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Storing University Information in the Cloud

Cloud computing can be defined as "Using a network of remote servers to store, manage and process online data". It is becoming an increasingly popular way to work with files – people do not need to carry the files that they need to use wherever they go, or email these to themselves; collaborative working is more convenient and easier to manage.

However, there are a few negative aspects with this type of working:

  • It is important to know where information is stored. Cloud computing providers can store information overseas. If the information is not stored within the European Economic Area (“EEA”) then is unlikely that files will be subject to the high level of privacy protection that EU law provides. Normally, personal information must, by law, be stored within the EEA. If this is not possible, then specific contractual arrangements must be put in place.  
  • Cloud computing allows files to follow a user across the range of devices that they use. There is a risk that information that should be kept confidential becomes available to others who have no right of access. This is a concern where information is available from a device that is not under the University’s ownership or control.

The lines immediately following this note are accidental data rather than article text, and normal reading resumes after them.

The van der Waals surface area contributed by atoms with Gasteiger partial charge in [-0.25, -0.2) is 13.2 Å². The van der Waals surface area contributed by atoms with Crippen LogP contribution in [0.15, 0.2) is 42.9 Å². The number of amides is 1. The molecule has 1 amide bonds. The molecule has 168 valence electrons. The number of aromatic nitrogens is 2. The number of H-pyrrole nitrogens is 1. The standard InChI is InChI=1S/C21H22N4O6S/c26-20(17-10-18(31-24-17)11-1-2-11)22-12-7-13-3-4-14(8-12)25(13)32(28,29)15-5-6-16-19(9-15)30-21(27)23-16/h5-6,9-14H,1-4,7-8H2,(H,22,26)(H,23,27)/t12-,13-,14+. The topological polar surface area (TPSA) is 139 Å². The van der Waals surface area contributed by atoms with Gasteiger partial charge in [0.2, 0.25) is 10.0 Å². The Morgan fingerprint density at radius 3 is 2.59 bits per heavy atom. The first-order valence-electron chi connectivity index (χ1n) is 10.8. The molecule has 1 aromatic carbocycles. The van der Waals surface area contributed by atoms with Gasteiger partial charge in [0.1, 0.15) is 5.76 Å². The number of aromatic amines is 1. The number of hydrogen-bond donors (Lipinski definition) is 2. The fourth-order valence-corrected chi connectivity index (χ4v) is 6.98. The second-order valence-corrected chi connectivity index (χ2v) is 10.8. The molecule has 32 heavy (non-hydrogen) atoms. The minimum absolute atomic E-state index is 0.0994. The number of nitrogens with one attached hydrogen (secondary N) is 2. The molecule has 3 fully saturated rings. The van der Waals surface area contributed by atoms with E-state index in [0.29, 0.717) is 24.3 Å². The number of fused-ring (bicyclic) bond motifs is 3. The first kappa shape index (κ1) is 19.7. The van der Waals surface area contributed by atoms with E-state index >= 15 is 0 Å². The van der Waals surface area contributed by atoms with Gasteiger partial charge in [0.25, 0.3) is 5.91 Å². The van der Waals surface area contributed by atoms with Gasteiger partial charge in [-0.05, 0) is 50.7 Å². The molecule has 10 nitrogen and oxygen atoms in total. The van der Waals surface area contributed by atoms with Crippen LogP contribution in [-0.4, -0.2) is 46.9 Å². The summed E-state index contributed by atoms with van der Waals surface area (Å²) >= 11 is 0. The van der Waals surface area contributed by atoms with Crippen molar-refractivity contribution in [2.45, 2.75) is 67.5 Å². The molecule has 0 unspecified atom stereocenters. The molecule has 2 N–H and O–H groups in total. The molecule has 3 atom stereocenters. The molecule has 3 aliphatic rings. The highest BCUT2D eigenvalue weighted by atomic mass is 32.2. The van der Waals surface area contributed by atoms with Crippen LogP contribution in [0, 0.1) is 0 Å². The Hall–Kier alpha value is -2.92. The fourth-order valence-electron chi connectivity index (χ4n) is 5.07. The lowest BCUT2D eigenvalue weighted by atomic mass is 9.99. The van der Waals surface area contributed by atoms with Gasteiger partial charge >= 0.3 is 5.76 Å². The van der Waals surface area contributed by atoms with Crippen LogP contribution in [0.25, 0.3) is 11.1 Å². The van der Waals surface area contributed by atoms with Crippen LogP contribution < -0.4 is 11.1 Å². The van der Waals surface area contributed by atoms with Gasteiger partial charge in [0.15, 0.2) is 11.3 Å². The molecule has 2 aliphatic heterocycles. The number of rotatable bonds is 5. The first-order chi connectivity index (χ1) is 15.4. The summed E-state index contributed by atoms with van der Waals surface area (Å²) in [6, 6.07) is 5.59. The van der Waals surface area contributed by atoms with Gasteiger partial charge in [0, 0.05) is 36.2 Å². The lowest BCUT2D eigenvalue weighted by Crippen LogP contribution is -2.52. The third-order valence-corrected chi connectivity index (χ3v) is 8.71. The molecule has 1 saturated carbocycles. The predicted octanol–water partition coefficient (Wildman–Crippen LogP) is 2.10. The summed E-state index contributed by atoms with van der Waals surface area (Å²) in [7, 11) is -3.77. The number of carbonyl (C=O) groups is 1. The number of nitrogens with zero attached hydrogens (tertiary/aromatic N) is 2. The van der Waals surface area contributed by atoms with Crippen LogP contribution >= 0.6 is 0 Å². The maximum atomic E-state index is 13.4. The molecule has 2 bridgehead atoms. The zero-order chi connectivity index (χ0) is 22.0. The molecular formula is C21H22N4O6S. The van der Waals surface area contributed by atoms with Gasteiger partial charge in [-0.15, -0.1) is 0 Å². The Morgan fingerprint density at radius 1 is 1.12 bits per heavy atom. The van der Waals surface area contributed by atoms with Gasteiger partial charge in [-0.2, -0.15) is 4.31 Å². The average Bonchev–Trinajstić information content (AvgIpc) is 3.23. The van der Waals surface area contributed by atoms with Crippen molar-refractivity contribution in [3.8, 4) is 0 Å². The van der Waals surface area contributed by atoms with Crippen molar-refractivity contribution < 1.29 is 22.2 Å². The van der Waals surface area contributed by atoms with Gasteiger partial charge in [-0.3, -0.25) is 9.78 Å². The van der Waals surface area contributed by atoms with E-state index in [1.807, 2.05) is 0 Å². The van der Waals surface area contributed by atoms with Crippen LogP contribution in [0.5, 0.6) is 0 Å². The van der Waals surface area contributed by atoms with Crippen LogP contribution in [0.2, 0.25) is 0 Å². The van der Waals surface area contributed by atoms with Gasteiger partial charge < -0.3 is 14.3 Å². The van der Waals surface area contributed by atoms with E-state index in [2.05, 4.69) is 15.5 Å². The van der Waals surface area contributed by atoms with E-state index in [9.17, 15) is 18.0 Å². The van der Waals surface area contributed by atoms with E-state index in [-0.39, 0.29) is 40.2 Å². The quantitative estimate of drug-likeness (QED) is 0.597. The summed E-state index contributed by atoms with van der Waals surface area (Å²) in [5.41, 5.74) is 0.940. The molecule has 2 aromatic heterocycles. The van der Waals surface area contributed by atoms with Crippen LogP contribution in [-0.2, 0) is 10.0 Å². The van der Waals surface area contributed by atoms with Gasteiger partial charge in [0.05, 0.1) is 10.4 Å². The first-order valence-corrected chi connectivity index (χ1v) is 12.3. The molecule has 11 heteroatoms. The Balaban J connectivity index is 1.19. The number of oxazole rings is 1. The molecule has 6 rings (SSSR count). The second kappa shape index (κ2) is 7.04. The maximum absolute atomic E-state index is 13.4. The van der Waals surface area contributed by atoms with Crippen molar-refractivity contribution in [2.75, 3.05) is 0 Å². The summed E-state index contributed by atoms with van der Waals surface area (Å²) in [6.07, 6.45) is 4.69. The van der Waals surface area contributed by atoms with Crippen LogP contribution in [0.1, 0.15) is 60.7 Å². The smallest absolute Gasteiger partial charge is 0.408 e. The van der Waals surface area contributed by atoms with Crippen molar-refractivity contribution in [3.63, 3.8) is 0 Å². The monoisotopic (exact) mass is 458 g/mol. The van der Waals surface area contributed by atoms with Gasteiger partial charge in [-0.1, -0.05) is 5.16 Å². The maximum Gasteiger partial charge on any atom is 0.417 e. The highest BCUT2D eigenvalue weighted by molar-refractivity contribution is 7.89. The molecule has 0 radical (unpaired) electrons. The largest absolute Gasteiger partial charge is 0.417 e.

The services offered by cloud providers and how they manage the data they process is, by their very nature, outside the control of the University. Unless the University has a contract with the service provider (as is the case with Microsoft Office 365), this presents a significant risk in terms of the University being able to protect privacy and remain complaint with Data Protection Act 1998. When planning to place information into the Cloud, particular care has to be taken:

  • Sensitive Personal data for which the University is responsible for i.e. details about a person’s health, sex life, religious beliefs, membership of a trade union, or ethnicity cannot under any circumstances be placed into the Cloud; and
  • Personal data must not be placed into the Cloud, where the Cloud service is synchronised and can place that information onto a device that is not under the ownership or control of the University.  It is your responsibility to ensure that where systems can synchronise data automatically with Cloud service storage that information is not placed onto a device out with the University’s control.

The document Use of cloud computing services with university information and data provides more details on what University information can and cannot be placed into the Cloud.

If your account for a cloud service becomes compromised and you have used that service to process any University data (personal or otherwise) you must immediately change your password that provides access to the Cloud service. You must also brief your line manager as to what information may have been compromised.

 

For more information please see the Cloud Computing Guidance (PDF, 369 KB)

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